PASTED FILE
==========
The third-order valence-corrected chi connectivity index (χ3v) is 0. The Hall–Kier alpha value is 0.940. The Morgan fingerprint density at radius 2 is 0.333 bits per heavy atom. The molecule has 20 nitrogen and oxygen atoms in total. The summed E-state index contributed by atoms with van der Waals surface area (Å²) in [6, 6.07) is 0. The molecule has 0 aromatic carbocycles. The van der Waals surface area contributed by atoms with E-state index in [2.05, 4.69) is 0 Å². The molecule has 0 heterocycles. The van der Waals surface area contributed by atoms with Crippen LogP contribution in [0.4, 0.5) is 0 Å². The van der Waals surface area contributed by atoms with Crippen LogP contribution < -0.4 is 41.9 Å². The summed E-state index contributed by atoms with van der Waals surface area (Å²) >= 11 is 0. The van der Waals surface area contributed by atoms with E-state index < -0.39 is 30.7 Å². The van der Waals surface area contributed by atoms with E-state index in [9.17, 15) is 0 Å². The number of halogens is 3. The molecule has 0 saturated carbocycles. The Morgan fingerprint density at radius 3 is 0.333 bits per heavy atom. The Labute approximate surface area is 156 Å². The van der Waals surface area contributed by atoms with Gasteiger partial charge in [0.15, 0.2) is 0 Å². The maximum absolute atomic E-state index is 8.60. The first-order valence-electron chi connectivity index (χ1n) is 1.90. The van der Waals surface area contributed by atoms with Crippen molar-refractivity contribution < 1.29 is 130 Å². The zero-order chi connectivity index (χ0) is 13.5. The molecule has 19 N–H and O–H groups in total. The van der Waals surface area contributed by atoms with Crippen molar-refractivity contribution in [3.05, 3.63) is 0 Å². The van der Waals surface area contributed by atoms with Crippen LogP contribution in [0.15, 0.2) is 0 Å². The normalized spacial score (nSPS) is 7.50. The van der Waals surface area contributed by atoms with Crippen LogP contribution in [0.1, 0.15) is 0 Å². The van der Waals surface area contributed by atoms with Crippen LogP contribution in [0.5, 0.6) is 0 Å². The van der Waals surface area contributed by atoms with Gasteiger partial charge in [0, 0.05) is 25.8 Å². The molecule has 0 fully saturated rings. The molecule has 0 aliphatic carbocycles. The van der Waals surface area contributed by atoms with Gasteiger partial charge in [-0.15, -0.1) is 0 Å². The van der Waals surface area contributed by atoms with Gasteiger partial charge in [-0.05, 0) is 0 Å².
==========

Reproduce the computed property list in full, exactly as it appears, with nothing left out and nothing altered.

The third-order valence-corrected chi connectivity index (χ3v) is 0. The Hall–Kier alpha value is 0.940. The Morgan fingerprint density at radius 2 is 0.333 bits per heavy atom. The molecule has 20 nitrogen and oxygen atoms in total. The summed E-state index contributed by atoms with van der Waals surface area (Å²) in [6, 6.07) is 0. The molecule has 0 aromatic carbocycles. The van der Waals surface area contributed by atoms with E-state index in [2.05, 4.69) is 0 Å². The molecule has 0 heterocycles. The van der Waals surface area contributed by atoms with Crippen LogP contribution in [0.4, 0.5) is 0 Å². The van der Waals surface area contributed by atoms with Crippen LogP contribution < -0.4 is 41.9 Å². The summed E-state index contributed by atoms with van der Waals surface area (Å²) >= 11 is 0. The van der Waals surface area contributed by atoms with E-state index < -0.39 is 30.7 Å². The van der Waals surface area contributed by atoms with E-state index in [9.17, 15) is 0 Å². The number of halogens is 3. The molecule has 0 saturated carbocycles. The Morgan fingerprint density at radius 3 is 0.333 bits per heavy atom. The Labute approximate surface area is 156 Å². The van der Waals surface area contributed by atoms with Gasteiger partial charge in [0.15, 0.2) is 0 Å². The maximum absolute atomic E-state index is 8.60. The first-order valence-electron chi connectivity index (χ1n) is 1.90. The van der Waals surface area contributed by atoms with Crippen molar-refractivity contribution < 1.29 is 130 Å². The zero-order chi connectivity index (χ0) is 13.5. The molecule has 19 N–H and O–H groups in total. The van der Waals surface area contributed by atoms with Crippen molar-refractivity contribution in [3.05, 3.63) is 0 Å². The van der Waals surface area contributed by atoms with Crippen LogP contribution in [0.15, 0.2) is 0 Å². The normalized spacial score (nSPS) is 7.50. The van der Waals surface area contributed by atoms with Crippen LogP contribution in [0.1, 0.15) is 0 Å². The van der Waals surface area contributed by atoms with Crippen LogP contribution in [0.5, 0.6) is 0 Å². The van der Waals surface area contributed by atoms with Gasteiger partial charge in [0, 0.05) is 25.8 Å². The molecule has 0 fully saturated rings. The molecule has 0 aliphatic carbocycles. The van der Waals surface area contributed by atoms with Gasteiger partial charge in [-0.15, -0.1) is 0 Å². The van der Waals surface area contributed by atoms with Gasteiger partial charge in [-0.05, 0) is 0 Å².